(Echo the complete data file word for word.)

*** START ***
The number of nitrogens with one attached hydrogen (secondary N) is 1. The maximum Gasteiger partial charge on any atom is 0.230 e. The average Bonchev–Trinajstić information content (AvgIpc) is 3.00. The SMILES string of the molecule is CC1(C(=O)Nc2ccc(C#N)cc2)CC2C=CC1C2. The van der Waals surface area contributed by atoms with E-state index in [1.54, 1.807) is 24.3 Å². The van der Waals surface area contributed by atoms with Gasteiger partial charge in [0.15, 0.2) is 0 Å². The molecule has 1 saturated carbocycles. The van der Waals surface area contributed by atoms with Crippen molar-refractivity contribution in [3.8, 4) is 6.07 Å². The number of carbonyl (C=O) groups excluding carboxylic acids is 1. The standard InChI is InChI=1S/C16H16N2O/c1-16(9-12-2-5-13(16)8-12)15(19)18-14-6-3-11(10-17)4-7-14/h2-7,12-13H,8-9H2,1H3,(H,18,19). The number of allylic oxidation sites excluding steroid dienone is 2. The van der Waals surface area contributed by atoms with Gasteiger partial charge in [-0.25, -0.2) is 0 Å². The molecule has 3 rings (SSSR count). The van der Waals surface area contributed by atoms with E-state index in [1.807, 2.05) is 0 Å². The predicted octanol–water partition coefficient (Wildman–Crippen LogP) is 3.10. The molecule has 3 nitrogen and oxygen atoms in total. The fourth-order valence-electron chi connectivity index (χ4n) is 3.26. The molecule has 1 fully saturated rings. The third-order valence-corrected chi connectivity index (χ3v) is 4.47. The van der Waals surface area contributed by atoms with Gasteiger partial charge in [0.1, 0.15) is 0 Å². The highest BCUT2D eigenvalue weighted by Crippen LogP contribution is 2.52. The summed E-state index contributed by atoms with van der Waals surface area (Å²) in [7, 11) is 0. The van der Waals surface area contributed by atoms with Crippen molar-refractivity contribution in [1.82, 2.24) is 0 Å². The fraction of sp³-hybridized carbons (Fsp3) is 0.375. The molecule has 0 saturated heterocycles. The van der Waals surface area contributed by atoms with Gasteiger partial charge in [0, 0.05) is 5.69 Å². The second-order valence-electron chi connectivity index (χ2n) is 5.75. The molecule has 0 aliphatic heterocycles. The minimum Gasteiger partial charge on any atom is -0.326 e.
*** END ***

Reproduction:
The number of nitrogens with one attached hydrogen (secondary N) is 1. The maximum Gasteiger partial charge on any atom is 0.230 e. The average Bonchev–Trinajstić information content (AvgIpc) is 3.00. The SMILES string of the molecule is CC1(C(=O)Nc2ccc(C#N)cc2)CC2C=CC1C2. The van der Waals surface area contributed by atoms with E-state index in [1.54, 1.807) is 24.3 Å². The van der Waals surface area contributed by atoms with Gasteiger partial charge in [0.15, 0.2) is 0 Å². The molecule has 1 saturated carbocycles. The van der Waals surface area contributed by atoms with Crippen molar-refractivity contribution in [3.8, 4) is 6.07 Å². The number of carbonyl (C=O) groups excluding carboxylic acids is 1. The standard InChI is InChI=1S/C16H16N2O/c1-16(9-12-2-5-13(16)8-12)15(19)18-14-6-3-11(10-17)4-7-14/h2-7,12-13H,8-9H2,1H3,(H,18,19). The number of allylic oxidation sites excluding steroid dienone is 2. The van der Waals surface area contributed by atoms with Gasteiger partial charge in [-0.25, -0.2) is 0 Å². The molecule has 3 rings (SSSR count). The van der Waals surface area contributed by atoms with E-state index in [1.807, 2.05) is 0 Å². The predicted octanol–water partition coefficient (Wildman–Crippen LogP) is 3.10. The molecule has 3 nitrogen and oxygen atoms in total. The fourth-order valence-electron chi connectivity index (χ4n) is 3.26. The molecule has 1 fully saturated rings. The third-order valence-corrected chi connectivity index (χ3v) is 4.47. The van der Waals surface area contributed by atoms with Gasteiger partial charge in [0.1, 0.15) is 0 Å². The highest BCUT2D eigenvalue weighted by Crippen LogP contribution is 2.52. The summed E-state index contributed by atoms with van der Waals surface area (Å²) in [7, 11) is 0. The van der Waals surface area contributed by atoms with Crippen molar-refractivity contribution in [1.82, 2.24) is 0 Å². The fraction of sp³-hybridized carbons (Fsp3) is 0.375. The molecule has 0 saturated heterocycles. The van der Waals surface area contributed by atoms with Gasteiger partial charge in [0, 0.05) is 5.69 Å². The second-order valence-electron chi connectivity index (χ2n) is 5.75. The molecule has 0 aliphatic heterocycles. The minimum Gasteiger partial charge on any atom is -0.326 e.